Basically the two producers exchange casks and experiment with finishing rum with whiskey notes ande whiskey with rum influences.
Alex Chasko of Teeling and Alexander Gabriel of Plantation took us through the process from idea to finished products. And we got to taste them two - as well as other spirits from the two companies.
Afterwards a friend and I stopped by one of Copenhagens best bars Duck and Cover for a cocktail. As always one is not enough and at the end of the evening we were both treated to a mystery cocktail on the house. Both made with buttermilk whey.
Mine had a base of Germana Caetano's Cachaca and cherry wine and my friend got a aquavit, gooseberry and Jerusalem artichoke cocktail. They were pretty amazing and I wanted to know all about the buttermilk whey.
In both drinks the whey had the effect of reminding your taste buds of something without your brain being able to pick out precisely what it was. I like that.
And it was a great experience right after listening to Alexander Gabriel reminding us that our noses and palates are more precise than any instrument in any laboratory and can pick up more smells and tastes.
He also let us in on the secret that distillers work mostly with the 1-2 procent of a bottle that is not alcohol or water. Then for a cocktail bartender that work only multiply on an exponential scale with 7-8 ingredients added.
So for full disclosure - I didn't not pay for the tasting - I took away a lot of interesting information, 2 cl of the Teeling Whiskey having spend 12 month in Plantation casks and a cute key chain hip flask.
And from Duck and Cover I payed for every drink I ordered and got one free that set my brain wizzing with ideas for buttermilk whey drinks.
One of which is Buttermilk Collaboration:
2 cl Teeling Whiskey finished in Plantation casks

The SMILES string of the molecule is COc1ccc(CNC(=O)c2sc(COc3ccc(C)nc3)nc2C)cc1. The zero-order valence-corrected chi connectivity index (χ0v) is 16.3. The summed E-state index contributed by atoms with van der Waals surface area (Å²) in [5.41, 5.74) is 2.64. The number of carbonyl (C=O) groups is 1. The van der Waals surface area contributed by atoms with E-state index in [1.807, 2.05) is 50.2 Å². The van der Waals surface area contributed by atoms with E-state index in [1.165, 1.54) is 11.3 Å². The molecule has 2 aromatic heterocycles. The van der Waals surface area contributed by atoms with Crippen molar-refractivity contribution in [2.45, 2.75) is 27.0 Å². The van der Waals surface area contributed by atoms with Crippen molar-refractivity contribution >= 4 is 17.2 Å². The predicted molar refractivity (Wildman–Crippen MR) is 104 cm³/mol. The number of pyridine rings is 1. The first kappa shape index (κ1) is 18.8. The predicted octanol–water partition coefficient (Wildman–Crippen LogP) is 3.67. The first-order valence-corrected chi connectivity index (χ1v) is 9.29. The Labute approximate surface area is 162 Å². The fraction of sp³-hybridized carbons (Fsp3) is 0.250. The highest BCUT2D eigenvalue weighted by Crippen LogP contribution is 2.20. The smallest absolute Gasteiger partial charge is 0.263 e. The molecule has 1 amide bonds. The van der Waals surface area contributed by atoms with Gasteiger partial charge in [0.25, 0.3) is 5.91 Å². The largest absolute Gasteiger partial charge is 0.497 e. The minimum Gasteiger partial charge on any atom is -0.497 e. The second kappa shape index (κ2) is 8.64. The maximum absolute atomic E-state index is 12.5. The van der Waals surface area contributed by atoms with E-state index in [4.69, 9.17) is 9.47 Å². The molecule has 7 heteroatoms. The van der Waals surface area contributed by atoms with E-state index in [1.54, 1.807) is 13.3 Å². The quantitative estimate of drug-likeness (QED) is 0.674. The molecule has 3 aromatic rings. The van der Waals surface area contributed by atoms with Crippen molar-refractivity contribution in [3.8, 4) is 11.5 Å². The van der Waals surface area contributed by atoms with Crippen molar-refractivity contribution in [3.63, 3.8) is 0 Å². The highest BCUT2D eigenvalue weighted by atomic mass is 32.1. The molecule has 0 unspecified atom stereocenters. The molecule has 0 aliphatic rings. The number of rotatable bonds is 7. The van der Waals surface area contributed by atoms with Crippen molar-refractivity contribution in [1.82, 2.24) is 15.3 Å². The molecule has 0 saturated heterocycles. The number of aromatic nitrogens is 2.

2,5 cl Plantation Stiggins fancy Pineapple Rum
1 cl orgeat
3 cl pineapple juice
3 cl buttermilk whey (I brought 500 ml of organic buttermilk with a bit of lime zest, limejuice and pineapplejuice add up to about 50 C in a saucepan at which point it split and then strained it through a fine sieve through cheese cloth)
2 cl aquafaba - from chickpeas
I added everthing to a shaker and gave it a quick dry shake before adding ice cubes and shaking it fiercely. Strain into low glass and garnish with pineapple or a good cocktail cherry.
Picasso had a blue period and apparently so do I. Finding a very low prices ice crusher has also awakened a desire for cocktails with crushed ice.
Looking at the suggested cocktails in the brilliant app Total Tiki containing blue curacao, I decided to try a Marlin. An original drink by Clancy Carroll, 2000 it all it says.
I will say, that should I ever make it again, and why not it is a perfectly fine blue cocktail, I will dial the Maraschino down a bit:
3 cl light rum - I used Plantation 3 Stars 3 cl amer bum - I used Plantation Stiggins' Fancy Spiced Rum 1,5 cl fresh lime juice 1,5 cl fresh lemon juice 1.5 cl Maraschino - I used Luxardo 1,5 cl orgeat - I used Giffard 1,5 cl blue curacao - I used homemade
I shook everything with ice and strained it into a glass of crushed ice. Garnished with a homemade cocktail cherry.
A few days ago I found myself in an indoor public swimming pool. I don't think I have visited one for close to 13 years. It was quite a good experience.
Very different from how it was in my childhood, where every winter the communal outdoor pool was covered with an inflated dome. It was bitterly cold inside and the stench of chlorine was over powering.
Not so today and I was reminded how much I just to like swimming - I rediscovered the way my sense change tenor under water and how my body seems to embrace the very fist element it ever knew.
Once you have found your rhythm and just swim lane after lane the mind can wander freely - mine back to the days under the done, when - thankfully - the public school system in Denmark taught me to swim.
Yes it was a time of being almost blue with cold, of the chlorine stench and stinging eyes owing to the fact that swim google were unheard of for school children. But it was also a time of being immensely proud when I earned a silver badge for being an excellent swimmer and going to swim meets - thankfully in real indoor swimming pools. Good times.
And what do you know? There is a cocktail encapsulating all of those feelings: The Swimming Pool.
It's blue, it's German and it contains vodka but it is so tasty: